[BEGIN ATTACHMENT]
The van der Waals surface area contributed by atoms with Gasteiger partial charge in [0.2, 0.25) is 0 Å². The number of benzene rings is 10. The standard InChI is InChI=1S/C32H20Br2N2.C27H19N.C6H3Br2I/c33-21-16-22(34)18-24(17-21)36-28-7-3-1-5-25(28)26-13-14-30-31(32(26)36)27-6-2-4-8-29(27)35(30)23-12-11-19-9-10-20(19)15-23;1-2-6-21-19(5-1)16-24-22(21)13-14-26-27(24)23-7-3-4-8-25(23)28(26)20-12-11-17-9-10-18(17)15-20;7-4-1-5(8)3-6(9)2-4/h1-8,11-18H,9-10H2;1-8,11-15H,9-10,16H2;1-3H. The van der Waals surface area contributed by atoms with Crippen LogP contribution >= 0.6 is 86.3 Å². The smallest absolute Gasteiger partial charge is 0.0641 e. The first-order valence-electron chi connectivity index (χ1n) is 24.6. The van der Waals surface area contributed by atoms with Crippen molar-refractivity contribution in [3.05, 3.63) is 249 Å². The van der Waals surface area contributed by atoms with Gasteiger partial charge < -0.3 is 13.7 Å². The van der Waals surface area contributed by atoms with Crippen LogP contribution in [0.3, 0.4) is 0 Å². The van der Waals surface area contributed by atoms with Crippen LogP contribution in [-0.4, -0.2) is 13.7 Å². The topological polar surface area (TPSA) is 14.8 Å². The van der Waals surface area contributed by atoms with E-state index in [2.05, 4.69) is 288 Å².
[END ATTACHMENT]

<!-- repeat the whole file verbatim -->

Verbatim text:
The van der Waals surface area contributed by atoms with Gasteiger partial charge in [0.2, 0.25) is 0 Å². The number of benzene rings is 10. The standard InChI is InChI=1S/C32H20Br2N2.C27H19N.C6H3Br2I/c33-21-16-22(34)18-24(17-21)36-28-7-3-1-5-25(28)26-13-14-30-31(32(26)36)27-6-2-4-8-29(27)35(30)23-12-11-19-9-10-20(19)15-23;1-2-6-21-19(5-1)16-24-22(21)13-14-26-27(24)23-7-3-4-8-25(23)28(26)20-12-11-17-9-10-18(17)15-20;7-4-1-5(8)3-6(9)2-4/h1-8,11-18H,9-10H2;1-8,11-15H,9-10,16H2;1-3H. The van der Waals surface area contributed by atoms with Crippen LogP contribution >= 0.6 is 86.3 Å². The smallest absolute Gasteiger partial charge is 0.0641 e. The first-order valence-electron chi connectivity index (χ1n) is 24.6. The van der Waals surface area contributed by atoms with Crippen molar-refractivity contribution in [3.05, 3.63) is 249 Å². The van der Waals surface area contributed by atoms with Gasteiger partial charge < -0.3 is 13.7 Å². The van der Waals surface area contributed by atoms with Crippen LogP contribution in [0.3, 0.4) is 0 Å². The van der Waals surface area contributed by atoms with Crippen LogP contribution in [-0.4, -0.2) is 13.7 Å². The topological polar surface area (TPSA) is 14.8 Å². The van der Waals surface area contributed by atoms with E-state index in [2.05, 4.69) is 288 Å².